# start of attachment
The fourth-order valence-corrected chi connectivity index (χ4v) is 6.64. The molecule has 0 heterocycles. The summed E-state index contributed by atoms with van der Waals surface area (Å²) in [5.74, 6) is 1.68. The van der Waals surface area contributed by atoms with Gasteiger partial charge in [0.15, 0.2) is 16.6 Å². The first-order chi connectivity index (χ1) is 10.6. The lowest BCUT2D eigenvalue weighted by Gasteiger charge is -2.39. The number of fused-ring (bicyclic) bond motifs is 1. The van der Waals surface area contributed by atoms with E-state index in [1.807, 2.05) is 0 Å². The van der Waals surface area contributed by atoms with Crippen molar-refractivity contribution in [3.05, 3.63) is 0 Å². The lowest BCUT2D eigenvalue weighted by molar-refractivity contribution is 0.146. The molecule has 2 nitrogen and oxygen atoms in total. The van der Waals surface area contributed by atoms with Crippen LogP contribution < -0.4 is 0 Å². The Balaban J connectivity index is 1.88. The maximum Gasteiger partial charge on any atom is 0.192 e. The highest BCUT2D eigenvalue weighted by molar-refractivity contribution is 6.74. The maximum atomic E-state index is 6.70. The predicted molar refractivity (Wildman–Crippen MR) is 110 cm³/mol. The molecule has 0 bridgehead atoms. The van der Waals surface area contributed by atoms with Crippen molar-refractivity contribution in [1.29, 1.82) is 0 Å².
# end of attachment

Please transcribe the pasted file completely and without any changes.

The fourth-order valence-corrected chi connectivity index (χ4v) is 6.64. The molecule has 0 heterocycles. The summed E-state index contributed by atoms with van der Waals surface area (Å²) in [5.74, 6) is 1.68. The van der Waals surface area contributed by atoms with Gasteiger partial charge in [0.15, 0.2) is 16.6 Å². The first-order chi connectivity index (χ1) is 10.6. The lowest BCUT2D eigenvalue weighted by Gasteiger charge is -2.39. The number of fused-ring (bicyclic) bond motifs is 1. The van der Waals surface area contributed by atoms with E-state index in [1.807, 2.05) is 0 Å². The van der Waals surface area contributed by atoms with Crippen molar-refractivity contribution in [3.05, 3.63) is 0 Å². The lowest BCUT2D eigenvalue weighted by molar-refractivity contribution is 0.146. The molecule has 2 nitrogen and oxygen atoms in total. The van der Waals surface area contributed by atoms with Crippen LogP contribution < -0.4 is 0 Å². The Balaban J connectivity index is 1.88. The maximum Gasteiger partial charge on any atom is 0.192 e. The highest BCUT2D eigenvalue weighted by molar-refractivity contribution is 6.74. The maximum atomic E-state index is 6.70. The predicted molar refractivity (Wildman–Crippen MR) is 110 cm³/mol. The molecule has 0 bridgehead atoms. The van der Waals surface area contributed by atoms with Crippen molar-refractivity contribution in [1.29, 1.82) is 0 Å².